Bill Donohue, president at the Catholic League for Religious and Civil Rights, is out with a statement this week that echoes recent Republican criticisms that accuse the Biden Administration of mishandling migration at the U.S. Southern Border.
“(Biden) even refuses to call it a crisis. Indeed, neither he nor his border-in-chief vice president has shown any interest in visiting the border,” says Donohue, who as evidence for the crisis cites two public opinion polls from the Pew Research Center and the National Sheriffs’ Association that show majorities of Americans surveyed think or believe that the situation at the border is getting out of control.
“We need to know why. Why is there such reluctance on the part of President Biden and Vice President Kamala Harris to speak forthrightly about this issue? Why do they seemingly want to have more illegal aliens in our country?” says Donohue, who in his press release also quotes U.S. Rep. Scott Franklin, a Florida Republican: “What’s happening to our border is unprecedented. We are on track for more illegal border crossings in 2021 than any time in the past 15 years—perhaps ever.”
Since Biden took office in January, congressional Republicans – seeing an opportunity to weaken the administration politically – have seized on a recent increase of attempted illegal border crossings to argue that the Democratic president – who campaigned on a platform to undo many of the Trump Administration’s hardline immigration policies – is to blame for a “crisis” that he is ignoring and refusing to address.
U.S. Reps. Kevin McCarthy, U.S. Senators Ted Cruz and Lindsey Graham are among those who have gone to the border in recent weeks to put pressure on the Biden administration, which in January rescinded the national emergency declaration that former President Donald Trump used to justify diverting funds to build his much-promised border wall, which never materialized.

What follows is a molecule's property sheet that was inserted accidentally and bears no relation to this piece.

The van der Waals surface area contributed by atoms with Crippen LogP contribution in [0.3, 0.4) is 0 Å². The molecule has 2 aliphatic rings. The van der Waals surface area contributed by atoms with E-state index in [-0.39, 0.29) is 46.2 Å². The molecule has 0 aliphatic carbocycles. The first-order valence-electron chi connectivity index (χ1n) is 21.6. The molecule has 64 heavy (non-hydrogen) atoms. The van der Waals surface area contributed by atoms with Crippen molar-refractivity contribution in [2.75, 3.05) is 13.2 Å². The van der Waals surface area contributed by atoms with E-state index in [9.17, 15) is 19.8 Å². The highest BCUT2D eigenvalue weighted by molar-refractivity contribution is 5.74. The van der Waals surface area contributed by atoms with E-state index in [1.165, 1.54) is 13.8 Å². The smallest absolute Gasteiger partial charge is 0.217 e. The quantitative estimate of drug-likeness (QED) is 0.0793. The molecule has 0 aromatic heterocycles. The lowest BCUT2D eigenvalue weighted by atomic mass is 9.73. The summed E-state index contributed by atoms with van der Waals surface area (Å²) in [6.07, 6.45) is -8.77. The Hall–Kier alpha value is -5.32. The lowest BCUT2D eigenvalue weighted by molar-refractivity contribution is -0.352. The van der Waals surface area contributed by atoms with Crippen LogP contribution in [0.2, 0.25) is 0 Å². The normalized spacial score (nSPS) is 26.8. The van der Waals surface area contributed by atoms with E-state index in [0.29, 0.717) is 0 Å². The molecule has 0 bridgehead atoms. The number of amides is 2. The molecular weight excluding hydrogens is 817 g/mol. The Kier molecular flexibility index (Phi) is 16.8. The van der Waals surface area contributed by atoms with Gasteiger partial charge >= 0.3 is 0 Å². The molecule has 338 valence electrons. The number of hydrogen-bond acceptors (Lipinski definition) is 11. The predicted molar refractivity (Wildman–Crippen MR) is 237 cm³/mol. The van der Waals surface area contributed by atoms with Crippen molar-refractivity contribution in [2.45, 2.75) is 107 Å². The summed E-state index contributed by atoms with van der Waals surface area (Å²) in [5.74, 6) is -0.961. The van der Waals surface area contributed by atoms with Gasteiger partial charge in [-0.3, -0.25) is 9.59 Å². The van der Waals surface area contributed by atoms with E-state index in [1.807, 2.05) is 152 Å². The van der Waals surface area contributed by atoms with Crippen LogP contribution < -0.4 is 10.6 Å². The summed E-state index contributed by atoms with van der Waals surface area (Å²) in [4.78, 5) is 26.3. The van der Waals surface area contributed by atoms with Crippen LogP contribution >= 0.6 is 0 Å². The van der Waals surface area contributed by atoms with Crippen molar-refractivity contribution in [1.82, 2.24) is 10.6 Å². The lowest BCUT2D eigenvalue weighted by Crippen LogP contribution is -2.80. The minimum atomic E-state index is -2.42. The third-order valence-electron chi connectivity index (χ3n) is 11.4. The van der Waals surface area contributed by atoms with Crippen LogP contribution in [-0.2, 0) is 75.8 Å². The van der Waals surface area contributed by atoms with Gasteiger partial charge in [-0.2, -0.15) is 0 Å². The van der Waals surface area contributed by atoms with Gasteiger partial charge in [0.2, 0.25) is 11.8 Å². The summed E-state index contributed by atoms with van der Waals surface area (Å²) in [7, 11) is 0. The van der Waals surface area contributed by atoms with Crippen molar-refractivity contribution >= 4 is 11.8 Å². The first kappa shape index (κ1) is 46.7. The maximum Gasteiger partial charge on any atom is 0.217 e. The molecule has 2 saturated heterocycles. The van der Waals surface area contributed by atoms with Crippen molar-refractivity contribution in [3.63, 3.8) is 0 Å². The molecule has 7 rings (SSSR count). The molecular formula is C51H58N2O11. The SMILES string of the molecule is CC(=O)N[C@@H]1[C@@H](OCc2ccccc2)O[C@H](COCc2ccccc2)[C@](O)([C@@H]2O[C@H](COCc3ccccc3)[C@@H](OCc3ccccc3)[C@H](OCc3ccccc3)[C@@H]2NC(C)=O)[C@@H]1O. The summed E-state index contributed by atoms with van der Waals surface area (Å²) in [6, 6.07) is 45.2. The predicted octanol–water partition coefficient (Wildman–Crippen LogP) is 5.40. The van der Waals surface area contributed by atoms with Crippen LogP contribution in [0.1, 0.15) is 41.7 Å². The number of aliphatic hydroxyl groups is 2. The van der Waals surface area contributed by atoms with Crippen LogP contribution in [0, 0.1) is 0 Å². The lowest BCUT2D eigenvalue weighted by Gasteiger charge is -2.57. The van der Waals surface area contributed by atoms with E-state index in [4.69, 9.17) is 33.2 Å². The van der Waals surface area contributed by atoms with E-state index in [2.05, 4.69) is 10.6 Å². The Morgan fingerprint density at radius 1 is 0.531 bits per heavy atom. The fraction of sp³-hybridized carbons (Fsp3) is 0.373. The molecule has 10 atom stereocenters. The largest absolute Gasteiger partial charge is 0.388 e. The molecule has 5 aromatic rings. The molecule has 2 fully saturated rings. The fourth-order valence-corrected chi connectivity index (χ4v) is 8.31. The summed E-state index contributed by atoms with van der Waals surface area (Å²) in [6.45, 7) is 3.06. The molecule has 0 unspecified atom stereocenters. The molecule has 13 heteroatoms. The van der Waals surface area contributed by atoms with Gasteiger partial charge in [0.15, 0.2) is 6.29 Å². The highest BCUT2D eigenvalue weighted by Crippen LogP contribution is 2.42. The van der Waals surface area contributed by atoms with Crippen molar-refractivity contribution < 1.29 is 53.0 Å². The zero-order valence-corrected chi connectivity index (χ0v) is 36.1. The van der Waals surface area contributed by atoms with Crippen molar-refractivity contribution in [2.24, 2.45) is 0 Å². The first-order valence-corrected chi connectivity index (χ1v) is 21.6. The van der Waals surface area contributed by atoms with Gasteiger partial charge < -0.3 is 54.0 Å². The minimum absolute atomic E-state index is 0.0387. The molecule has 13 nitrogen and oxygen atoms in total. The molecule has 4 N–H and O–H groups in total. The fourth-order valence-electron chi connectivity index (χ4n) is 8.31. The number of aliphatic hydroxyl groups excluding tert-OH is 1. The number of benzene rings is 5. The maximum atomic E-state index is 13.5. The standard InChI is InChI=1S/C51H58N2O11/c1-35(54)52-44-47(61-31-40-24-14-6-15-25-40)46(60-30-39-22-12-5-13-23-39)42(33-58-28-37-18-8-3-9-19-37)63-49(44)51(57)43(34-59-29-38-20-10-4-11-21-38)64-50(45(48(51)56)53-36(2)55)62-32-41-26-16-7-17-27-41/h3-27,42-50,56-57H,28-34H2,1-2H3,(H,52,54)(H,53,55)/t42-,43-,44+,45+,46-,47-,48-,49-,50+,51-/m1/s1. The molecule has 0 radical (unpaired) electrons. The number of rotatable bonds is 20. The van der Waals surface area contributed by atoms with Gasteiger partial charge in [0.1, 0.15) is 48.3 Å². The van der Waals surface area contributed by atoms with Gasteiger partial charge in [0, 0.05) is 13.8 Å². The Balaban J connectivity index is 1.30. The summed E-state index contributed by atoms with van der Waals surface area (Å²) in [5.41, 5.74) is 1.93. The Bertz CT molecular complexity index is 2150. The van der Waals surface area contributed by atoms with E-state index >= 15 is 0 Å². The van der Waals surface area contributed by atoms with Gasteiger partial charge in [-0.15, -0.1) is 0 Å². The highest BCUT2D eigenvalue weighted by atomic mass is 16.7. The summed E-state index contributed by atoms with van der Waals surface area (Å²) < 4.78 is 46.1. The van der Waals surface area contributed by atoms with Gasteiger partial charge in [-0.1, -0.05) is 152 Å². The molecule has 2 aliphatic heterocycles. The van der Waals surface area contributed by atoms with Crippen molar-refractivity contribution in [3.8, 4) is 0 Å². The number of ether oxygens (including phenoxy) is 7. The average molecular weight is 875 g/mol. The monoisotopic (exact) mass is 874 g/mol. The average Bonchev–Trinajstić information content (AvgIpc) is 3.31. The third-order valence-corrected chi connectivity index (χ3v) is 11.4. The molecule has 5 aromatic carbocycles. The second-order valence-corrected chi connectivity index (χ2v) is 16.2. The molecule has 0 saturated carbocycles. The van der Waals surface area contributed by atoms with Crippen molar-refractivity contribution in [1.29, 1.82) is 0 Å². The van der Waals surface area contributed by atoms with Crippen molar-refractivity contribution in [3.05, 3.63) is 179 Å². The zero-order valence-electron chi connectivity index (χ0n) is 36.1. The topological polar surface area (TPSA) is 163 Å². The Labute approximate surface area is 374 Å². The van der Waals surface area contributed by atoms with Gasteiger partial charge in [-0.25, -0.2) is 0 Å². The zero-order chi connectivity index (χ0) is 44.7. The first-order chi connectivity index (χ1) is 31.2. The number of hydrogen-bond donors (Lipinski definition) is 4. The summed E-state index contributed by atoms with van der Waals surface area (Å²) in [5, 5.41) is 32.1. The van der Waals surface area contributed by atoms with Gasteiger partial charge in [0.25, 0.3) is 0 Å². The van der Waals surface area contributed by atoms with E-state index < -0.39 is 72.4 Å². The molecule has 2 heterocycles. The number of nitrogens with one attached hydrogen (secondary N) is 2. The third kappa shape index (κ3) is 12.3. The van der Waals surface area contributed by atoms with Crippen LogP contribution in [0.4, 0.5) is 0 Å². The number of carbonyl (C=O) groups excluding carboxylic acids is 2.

In addition to the political angle, Donohue makes the claim that the Biden Administration is “out of sync” with the Catholic bishops whose dioceses abut both sides of the border. In their joint statements, the United States and Mexican bishops said, “Undoubtedly, nations have a right to maintain their borders. This is vital to their sovereignty and self-determination. At the same time, there is a shared responsibility of all nations to preserve human life and provide for safe, orderly, and humane immigration, including the right to asylum.”
“There is not a crisis”
A couple of points need to be made.
The right of nations to control their borders is a principle in Catholic Social Teaching on migration, but neither that nor national sovereignty are the real issues of priority or emphasis in the Church’s teaching on migration. Rather, it’s that people have a right to migrate, especially if they need to flee from dangerous or dehumanizing conditions that do not permit them to have lives of dignity for themselves and their families. Nations, especially wealthy countries like the United States, have a moral obligation to welcome migrants and refugees seeking asylum to the maximum extent that they can.
Is there a “crisis” at the border? That is a question that simplifies a very complex reality in order to score political points in Washington D.C.
Dylan Corbett, the executive director of the Hope Border Institute—a grass-roots organization guided by the tenets of Catholic social teaching on migration – told America Media in a great interview last month that if you “just look at arrivals at the U.S.-Mexico border in the first quarter of 2021, there is not a crisis.”
“There are increasing numbers, and we have certainly seen a significant rise in the amount of children. But these are not unprecedented numbers. These are certainly not unmanageable numbers. There are peaks and valleys in terms of arrivals,” said Corbett, who noted that that there were significant increases in the amounts of people crossing the border in 2014, 2016, 2019 and now. Those increases happened under Democratic and Republican administrations.
Said Corbett, “If you are seeking refuge and asylum—protection from persecution or extreme violence in your home country—and you come to the U.S.-Mexico border right now, there is a good chance that you will be expelled; that you will not be offered even an opportunity to make an asylum claim. That is a crisis for that individual. That is a crisis for that family. It is a question of perspective. Whose perspective do we adopt when we ask questions like that?”